The lineage of the 65th Infantry Regiment traces back to 1899, after Spain ceded the island of Puerto Rico after the Spanish-American War. Altogether, the unit has participated in World War I, World War II, and most notably the Korean War. A remnant battalion from the 65th Infantry still resides in the Puerto Rican National Guard where it still serves in the nation’s on-going military campaigns. At the onset of the Korean War, the 65th Infantry dubbed themselves the anglicized nickname “Borinqueneers” after the island of Puerto Rico’s indigenous name “Borinquen” meaning “Land of the Brave Lord”.
But it was during the Korean War that the Borinqueneers performed their pinnacle military achievements and demonstrated much valor and heroism amidst the additional adversities of segregation, institutional prejudice, language barriers and other unusual obstacles. Such highlight accomplishments, to name a few, include: 1) The last recorded bayonet assault against the enemy and 2) Defending the evacuation corridor for one of the greatest military withdrawals in US history.
Although primarily composed of Puerto Ricans hailing from Puerto Rico and mainland USA, during the Korean War, the 65th Infantry Regiment had minor elements of segregated African-Americans, Virgin Islanders, Filipinos, and Mexican-Americans as part of a Regimental Combat Team. As such, the only Latino ever to rise to the rank of four-star general in the Army, General (Retired) Richard Cavazos, is Mexican-American. Then First Lieutenant Cavazos fought with the 65th Infantry as a racially integrated unit in 1953, although an executive order desegregating military units was issued by President Harry Truman in 1948. First Lieutenant Richard Cavazos earned the Army’s highest decoration, the Distinguished Service Cross, for his heroic actions in the battle for Outpost Harry in 1953.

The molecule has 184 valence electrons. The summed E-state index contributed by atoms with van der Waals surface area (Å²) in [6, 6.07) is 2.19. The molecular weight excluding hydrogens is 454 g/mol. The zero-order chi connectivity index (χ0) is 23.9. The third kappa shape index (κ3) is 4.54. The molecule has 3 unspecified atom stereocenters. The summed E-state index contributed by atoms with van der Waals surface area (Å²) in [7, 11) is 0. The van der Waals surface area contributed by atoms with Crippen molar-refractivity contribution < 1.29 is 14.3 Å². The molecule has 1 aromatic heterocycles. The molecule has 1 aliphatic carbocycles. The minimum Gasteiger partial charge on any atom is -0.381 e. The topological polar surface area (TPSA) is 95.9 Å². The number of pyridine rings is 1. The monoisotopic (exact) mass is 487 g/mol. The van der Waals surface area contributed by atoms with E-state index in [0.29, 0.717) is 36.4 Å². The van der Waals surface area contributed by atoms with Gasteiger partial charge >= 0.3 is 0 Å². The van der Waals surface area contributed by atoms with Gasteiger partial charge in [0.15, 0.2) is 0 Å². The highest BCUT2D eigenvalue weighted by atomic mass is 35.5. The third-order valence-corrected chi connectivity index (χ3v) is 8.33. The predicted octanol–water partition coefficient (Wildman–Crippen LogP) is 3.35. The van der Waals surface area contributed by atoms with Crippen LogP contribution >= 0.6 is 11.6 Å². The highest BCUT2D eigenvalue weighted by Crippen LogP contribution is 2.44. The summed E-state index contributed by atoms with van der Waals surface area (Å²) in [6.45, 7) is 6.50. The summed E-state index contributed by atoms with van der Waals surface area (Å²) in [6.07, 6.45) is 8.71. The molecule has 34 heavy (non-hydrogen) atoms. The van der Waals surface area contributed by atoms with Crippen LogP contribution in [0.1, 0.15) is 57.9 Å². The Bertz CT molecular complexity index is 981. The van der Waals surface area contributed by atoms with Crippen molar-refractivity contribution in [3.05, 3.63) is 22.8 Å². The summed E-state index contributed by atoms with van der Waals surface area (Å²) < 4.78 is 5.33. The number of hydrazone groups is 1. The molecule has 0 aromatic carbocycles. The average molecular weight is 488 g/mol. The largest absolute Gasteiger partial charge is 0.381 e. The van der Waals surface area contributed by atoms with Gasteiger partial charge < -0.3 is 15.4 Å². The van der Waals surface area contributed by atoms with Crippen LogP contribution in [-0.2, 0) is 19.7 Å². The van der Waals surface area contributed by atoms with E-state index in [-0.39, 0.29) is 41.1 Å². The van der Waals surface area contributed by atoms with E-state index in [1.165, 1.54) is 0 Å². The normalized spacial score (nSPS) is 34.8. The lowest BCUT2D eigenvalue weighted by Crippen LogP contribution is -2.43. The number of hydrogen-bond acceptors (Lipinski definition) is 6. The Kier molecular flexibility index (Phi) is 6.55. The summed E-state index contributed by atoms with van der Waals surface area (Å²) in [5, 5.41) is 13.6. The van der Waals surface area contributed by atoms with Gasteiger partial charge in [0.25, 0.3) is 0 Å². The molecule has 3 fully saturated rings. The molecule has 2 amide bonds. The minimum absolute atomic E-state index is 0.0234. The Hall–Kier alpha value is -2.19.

“I strongly advocate on behalf of all veterans and their health and human services needs. The passing of this bill will significantly help shed light on those needs and on the commitment and rich history that so many Hispanic/Latino veterans have in serving our nation.” adds Xiomara Sosa, executive sponsor of the BCGMA and founder/director of YAS!.
Out of 155 CGM recipients since 1776, only one other Latino American has earned the prestigious distinction. Roberto Clemente, Baseball Hall-of-Famer and humanitarian hailing from Puerto Rico, received the honor in 1973 regrettably after passing away in an airplane crash while delivering food and other supplies to then earthquake ravaged Nicaragua victims.
Interesting to note also is that the awarding of the Borinqueneers CGM would be the first recipient to a Korean War veterans group. The majority of the veterans group CGM recipients have their roots in World War II.
Medina states, “Along with honoring the Borinqueneer veterans, the Congressional Gold Medal will be the highest award ever for ALL Latino Veterans. This distinction will catapult Hispanic veterans into the national spotlight and aim to honor all Hispanic veterans past, present and future. Today is one step closer to weave the contributions of the Borinqueneers, Puerto Rico and all Latinos in the fabric of American culture…”